As my friend reached out in kindness to my heart she gave reprieve.
So we stood there on the sideline hand in hand to face this day.
With her strength I was emboldened- all my fears had gone away.
You can do this- Liny whispered- everything will be ok.
And this kindness still is with me every step along my way.
A WOMAN CRIED
by B.J. Lee
A woman cried on the subway train.
It, somehow, made me teary-eyed
to think the world could see her pain!
A woman cried.
I’m sure she fought till she could hide
inside her room, yet couldn’t restrain;
the comfort of her bed, denied.
What made her break? What could explain?
A toddler moved to sit beside
her, offering her his candy cane.
The woman cried.
by Michelle Heidenrich Barnes
Taste of grit, sweat, survival.
Smell of smoke, blood, and fear.
In a pocket of silence
you stayed by my side
on a bad day gone horribly wrong.
by Mindy Gars Dolandis
Scruffy and dressed in fatigues
he stood on the corner and ranted
as people hurried by and looked away.
“I’m hungry, so HUNGRY!” he yelled,
and suddenly caught the eyes
of two young women lunching at a café.
“I willingly fought for my country,”
now it’s turned its back on me.
I don’t have a home, a job or money to eat!”
“Come here,” said one of the girls
and motioned to the man.
“The table beside us is empty, please have a seat.”
My dad was in Nam,” she said
with a sweet, compassionate smile.
“Here’s the menu, order anything you’d like.”
“I’ll have a burger and fries,”
he said as he bowed his head,
and quickly wiped a tear from under his eye.
Angels who walk among us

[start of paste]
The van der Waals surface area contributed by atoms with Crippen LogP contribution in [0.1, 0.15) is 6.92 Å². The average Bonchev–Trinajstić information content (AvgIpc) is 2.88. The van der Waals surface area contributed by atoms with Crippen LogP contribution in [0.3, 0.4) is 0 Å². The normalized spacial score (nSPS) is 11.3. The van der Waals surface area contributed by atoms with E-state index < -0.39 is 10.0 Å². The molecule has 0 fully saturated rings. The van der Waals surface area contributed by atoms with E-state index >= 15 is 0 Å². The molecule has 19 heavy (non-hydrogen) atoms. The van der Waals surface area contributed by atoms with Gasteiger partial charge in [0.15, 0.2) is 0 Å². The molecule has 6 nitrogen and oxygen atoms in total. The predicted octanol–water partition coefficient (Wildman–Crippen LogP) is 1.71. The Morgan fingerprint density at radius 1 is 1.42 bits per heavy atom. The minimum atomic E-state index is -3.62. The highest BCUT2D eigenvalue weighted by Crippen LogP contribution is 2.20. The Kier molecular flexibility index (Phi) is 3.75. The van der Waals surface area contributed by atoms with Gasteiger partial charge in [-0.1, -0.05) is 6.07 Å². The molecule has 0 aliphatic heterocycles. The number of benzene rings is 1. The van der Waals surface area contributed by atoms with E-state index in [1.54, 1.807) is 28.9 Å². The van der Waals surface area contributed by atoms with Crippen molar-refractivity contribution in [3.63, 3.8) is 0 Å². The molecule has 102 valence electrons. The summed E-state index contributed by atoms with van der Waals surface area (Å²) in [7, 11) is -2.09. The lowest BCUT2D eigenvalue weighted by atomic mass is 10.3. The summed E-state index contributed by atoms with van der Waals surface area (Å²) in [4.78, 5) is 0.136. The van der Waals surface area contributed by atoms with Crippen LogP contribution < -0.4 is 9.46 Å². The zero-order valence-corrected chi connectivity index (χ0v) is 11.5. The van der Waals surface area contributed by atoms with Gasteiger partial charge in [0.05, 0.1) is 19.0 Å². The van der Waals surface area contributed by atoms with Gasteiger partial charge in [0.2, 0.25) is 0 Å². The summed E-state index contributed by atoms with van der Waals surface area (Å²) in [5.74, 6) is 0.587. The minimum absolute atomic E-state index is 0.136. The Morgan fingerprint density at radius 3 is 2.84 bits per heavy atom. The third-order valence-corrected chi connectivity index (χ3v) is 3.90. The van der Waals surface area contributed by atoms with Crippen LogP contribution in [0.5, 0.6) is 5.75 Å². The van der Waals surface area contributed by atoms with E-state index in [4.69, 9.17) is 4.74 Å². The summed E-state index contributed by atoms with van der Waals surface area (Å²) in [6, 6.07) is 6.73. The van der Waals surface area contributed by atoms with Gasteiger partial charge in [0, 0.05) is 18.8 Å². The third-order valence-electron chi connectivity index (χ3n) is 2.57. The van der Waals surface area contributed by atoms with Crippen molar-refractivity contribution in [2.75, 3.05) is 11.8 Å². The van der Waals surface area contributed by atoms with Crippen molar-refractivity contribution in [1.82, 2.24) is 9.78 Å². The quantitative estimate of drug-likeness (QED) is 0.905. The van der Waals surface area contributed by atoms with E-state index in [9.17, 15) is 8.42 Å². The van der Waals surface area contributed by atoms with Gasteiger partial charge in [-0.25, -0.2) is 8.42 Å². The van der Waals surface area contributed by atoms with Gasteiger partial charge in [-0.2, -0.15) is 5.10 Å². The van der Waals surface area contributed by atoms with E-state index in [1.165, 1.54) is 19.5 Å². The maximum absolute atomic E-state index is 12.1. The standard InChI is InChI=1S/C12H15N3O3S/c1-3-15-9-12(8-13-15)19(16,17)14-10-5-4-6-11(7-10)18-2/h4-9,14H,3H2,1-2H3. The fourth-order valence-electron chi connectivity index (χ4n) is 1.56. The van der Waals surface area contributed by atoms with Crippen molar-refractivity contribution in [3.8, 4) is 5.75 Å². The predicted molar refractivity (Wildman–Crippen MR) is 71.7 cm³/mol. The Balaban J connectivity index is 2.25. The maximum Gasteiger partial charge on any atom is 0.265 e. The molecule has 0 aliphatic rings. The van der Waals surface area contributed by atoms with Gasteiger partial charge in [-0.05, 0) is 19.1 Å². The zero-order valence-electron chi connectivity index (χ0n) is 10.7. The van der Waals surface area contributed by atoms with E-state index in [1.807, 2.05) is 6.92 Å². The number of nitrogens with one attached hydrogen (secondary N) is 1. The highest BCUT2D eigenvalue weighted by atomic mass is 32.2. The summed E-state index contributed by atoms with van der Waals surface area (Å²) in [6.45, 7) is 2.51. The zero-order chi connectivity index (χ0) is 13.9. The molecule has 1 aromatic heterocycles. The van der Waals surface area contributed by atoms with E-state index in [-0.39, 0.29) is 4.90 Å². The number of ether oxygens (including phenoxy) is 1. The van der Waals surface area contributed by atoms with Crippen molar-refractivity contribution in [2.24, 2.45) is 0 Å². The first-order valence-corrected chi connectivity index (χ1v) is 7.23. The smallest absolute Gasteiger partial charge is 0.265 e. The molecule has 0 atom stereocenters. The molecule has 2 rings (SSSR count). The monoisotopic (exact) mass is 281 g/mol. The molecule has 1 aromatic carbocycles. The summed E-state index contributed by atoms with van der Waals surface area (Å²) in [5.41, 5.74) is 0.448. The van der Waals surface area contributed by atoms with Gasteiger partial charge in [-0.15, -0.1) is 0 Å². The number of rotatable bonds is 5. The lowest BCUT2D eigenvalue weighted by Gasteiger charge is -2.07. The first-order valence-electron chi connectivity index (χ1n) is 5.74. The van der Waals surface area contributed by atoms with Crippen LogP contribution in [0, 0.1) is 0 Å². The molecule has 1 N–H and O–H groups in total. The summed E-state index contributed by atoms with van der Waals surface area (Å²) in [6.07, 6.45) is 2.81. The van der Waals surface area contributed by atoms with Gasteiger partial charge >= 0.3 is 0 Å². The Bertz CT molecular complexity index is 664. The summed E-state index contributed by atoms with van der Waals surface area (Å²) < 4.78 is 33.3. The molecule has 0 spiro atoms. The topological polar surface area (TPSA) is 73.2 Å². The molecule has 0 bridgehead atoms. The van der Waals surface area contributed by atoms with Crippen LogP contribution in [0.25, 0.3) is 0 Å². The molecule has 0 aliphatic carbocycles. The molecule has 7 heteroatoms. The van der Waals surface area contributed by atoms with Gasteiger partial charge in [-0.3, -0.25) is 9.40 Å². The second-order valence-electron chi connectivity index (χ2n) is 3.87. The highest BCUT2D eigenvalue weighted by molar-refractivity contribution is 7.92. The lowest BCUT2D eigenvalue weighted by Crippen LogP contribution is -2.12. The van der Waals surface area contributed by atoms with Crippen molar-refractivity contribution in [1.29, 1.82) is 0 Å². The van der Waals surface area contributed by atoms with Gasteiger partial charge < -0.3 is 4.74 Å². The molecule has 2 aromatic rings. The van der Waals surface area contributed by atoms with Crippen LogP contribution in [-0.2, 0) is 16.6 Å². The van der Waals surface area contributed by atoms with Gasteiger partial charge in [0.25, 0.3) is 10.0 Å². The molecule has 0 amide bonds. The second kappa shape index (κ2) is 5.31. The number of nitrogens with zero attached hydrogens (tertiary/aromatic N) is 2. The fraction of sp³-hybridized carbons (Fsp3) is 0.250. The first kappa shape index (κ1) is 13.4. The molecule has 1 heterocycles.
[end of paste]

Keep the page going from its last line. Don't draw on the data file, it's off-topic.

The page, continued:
have no harp, no halo or wings,
but they always make this earth a heavenly place.
They sometimes save the day,
and sometimes save a life
with a kind and compassionate heart and amazing grace.
by Linda Baie
Here was a prescription of hugs.
My husband, in a closed place,
among others the same.
They all missed loved ones,
yet didn’t know what they missed.
They wandered, always searching.
The staff touched,
along with the meds, spilled trays, angry words.
I was there every day.
They gave me hugs, too.
It’s not a desk job -
singing songs, talking,
walking to the garden,
walking down the hall, walking up the hall -
no step-count, but I bet it was more than ten thousand.
Those smiles, the soft words,
meant I could go home to sleep
till the next day.
by Kathleen Mazurowski
It doesn’t take much.
Smile, nod of head, acknowledge,
Welcome and listen
by Jessica Bigi
Tucking inside of
Reaching across contusions
We are one
In hand with Angels
Of lonely hearts
Fit so perfectly
Inside of each other’s
We are Love
Inspired to write a kindness poem of your own?
You have until Monday, November 30th to send your poem to TodaysLittleDitty (at) gmail (dot) com, or use the contact form in the sidebar to the right.
Participants in this month's challenge will be automatically entered to win one copy each of THIS ORQ. (HE CAVE BOY.) and THIS ORQ. (HE SAY UGH.) by David Elliott with illustrations by Lori Nichols, published by Boyds Mills Press. (One entry per participant, not per poem.)
Alternatively, you may enter the giveaway by commenting below. If you contribute a poem and comment below you will earn two entries in total. Comments must be received no later than Tuesday, December 1st.
The winner will be determined by Random.org and announced next Friday, December 6th, when Renée LaTulippe will be here with the next installment of her popular lyrical language series.
I'll be taking some time off for the holidays, but rest assured, the Ditty of the Month Club will be back in 2016 with more fantastic authors, editors, and books!